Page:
My best friend Bryce is one of the most interesting people you’ll ever meet. Recovered heroin addict, recovered Mormon (just kidding relax), ultra marathoner, entrepreneur, yogi, world traveler. He’s a doer. He is willing to be vulnerable in order to learn and experience things fully. The fear of losing him recently has inspired me to do something I’ve wanted to do for a long time, but have been too afraid of what people would think. You guessed it – start a fucking blog. It was literally as simple as saying WWBD or What Would Bryce Do?

I enjoy writing about uplifting things, about love, and about pushing outside of my/your comfort zone. I haven’t had a great place to do that, and have given myself so many excuses. One thing I’ve been reminded of through this experience with Bryce is that life is really, really short and that there is no better time to do the things we want to do than RIGHT NOW. Whether it be traveling, asking for a promotion, taking up dancing, or starting a blog, start doing them now.  There will rarely ever be a time when the stars align and it becomes easy, comfortable or convenient.  We have to get used to doing things when we are scared or uncomfortable and when they are inconvenient and hard.

I’m scared of what people will think of the words I write. I’m scared of what people will think of me for even starting a blog. “Who does he think he is?” I know that that feeling will probably always be there and may even get worse at some point. But those are just feelings. I know that fulfillment, excitement, and growth all happen when I’m at least a little bit afraid.

Fighting for People’s Comfort

In 2009, after I had been through over a year of different rehabs and AA meetings, I relapsed. It was worse than ever within the first day, and I was smoking crack and heroin within 12 hours.

After one week like this I was a few thousand dollars in debt, and my friend Zach that I’d avoided all week found me. I told him what had happened, and he told me he was going to turn me in to our treatment center and my parents. I literally cried and begged him not to because I didn’t want to disappoint them, and I absolutely didn’t want to stop. He looked at me and said, “I don’t give a fuck about your feelings. I just care about your life.”

Once he turned me in to everyone I got clean again quickly. It was still early enough on that I had the sense to quit and get back on track.   Had that friend been worried about me sobbing and keeping me from being “sad” I might still be using.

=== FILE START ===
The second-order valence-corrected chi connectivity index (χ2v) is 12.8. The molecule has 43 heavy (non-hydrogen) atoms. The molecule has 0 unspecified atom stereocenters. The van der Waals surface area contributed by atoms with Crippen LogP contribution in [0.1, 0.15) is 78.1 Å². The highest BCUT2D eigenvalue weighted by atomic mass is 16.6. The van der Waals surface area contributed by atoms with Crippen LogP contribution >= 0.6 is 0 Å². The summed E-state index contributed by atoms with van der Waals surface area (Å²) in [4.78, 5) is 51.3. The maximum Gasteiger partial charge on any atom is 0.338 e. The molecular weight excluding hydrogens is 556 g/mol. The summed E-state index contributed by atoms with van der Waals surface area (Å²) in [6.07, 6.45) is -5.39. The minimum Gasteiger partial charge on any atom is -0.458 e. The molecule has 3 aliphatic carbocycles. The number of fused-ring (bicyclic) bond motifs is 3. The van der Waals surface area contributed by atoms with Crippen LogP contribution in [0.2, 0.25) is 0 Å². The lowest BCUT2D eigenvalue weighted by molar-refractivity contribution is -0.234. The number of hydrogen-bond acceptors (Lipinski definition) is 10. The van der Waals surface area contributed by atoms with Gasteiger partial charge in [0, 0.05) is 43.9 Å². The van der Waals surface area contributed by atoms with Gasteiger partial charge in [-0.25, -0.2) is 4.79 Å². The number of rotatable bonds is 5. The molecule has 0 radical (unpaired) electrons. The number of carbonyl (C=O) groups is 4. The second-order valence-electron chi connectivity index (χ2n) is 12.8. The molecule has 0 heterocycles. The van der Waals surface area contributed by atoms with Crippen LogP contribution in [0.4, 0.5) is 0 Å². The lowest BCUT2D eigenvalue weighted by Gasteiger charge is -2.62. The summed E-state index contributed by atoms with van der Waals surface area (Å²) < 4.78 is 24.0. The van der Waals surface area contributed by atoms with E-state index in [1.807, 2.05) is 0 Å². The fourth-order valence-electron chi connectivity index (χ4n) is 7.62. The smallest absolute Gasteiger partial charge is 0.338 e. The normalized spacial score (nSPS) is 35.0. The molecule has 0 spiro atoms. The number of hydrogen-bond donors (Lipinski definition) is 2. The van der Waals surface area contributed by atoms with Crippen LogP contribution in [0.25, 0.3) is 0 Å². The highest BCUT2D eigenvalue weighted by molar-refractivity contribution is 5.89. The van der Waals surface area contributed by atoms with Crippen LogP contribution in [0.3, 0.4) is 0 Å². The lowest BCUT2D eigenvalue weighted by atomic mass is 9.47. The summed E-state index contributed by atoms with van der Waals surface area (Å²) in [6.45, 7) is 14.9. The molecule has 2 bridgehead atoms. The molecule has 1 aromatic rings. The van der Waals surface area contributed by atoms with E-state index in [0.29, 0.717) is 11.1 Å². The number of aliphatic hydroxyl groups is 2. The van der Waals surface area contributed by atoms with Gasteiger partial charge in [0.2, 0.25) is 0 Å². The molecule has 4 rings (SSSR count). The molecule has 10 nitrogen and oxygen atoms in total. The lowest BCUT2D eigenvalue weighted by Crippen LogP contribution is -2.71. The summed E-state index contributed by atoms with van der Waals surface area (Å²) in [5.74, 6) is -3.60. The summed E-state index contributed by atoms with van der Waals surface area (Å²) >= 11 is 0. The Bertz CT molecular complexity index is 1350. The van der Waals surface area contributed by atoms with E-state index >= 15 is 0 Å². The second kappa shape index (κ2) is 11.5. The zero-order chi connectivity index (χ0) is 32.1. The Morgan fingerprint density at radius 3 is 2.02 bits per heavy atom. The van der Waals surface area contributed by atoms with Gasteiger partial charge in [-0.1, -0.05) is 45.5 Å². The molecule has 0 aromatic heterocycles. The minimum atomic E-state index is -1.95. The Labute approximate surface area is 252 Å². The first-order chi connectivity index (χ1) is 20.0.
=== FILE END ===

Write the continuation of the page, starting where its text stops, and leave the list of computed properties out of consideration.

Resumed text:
Today those words have a much different meaning to me. Our friend Annie articulated it better than I’ve ever heard. To paraphrase her she said “Rather than fighting for people’s comfort, fight for their excellence; fight for the highest version of themselves.”

What it means to me is that we should hold people to the highest standard possible. Support them in growing in every aspect of their lives.

To be totally cliché, since I’ve met Adee I feel like I’ve made as much or more personal growth as any point in my life. Yeah “she makes me a better person.” It has to do with that idea I just mentioned. She knows my biggest dreams and passions, and I’m clear with her about the man I want to be. So when I do things that are not in line with those dreams, or I’m NOT being the person I said I wanted to be she calls me out (in many different ways). She holds me to the highest standard possible. Some moments I absolutely hate it because it’s uncomfortable, but it’s always worth it.

I have two goals related to this that I highly recommend to anyone reading:

  1. Always hold people to the highest standard possible. If I see them “hiding out” from growth in one area of their life (physically, emotionally, career, etc), I make them aware of it and support them through it, even if it makes them mad at me or even hate me for some time.
  2. Surround myself with people that do that for me. Rather than just befriending people that make me “feel good,” spend a significant amount of time with ones that challenge me, argue with me and make me a better person.

Learn to embrace the discomfort. It’s just a sign of growth.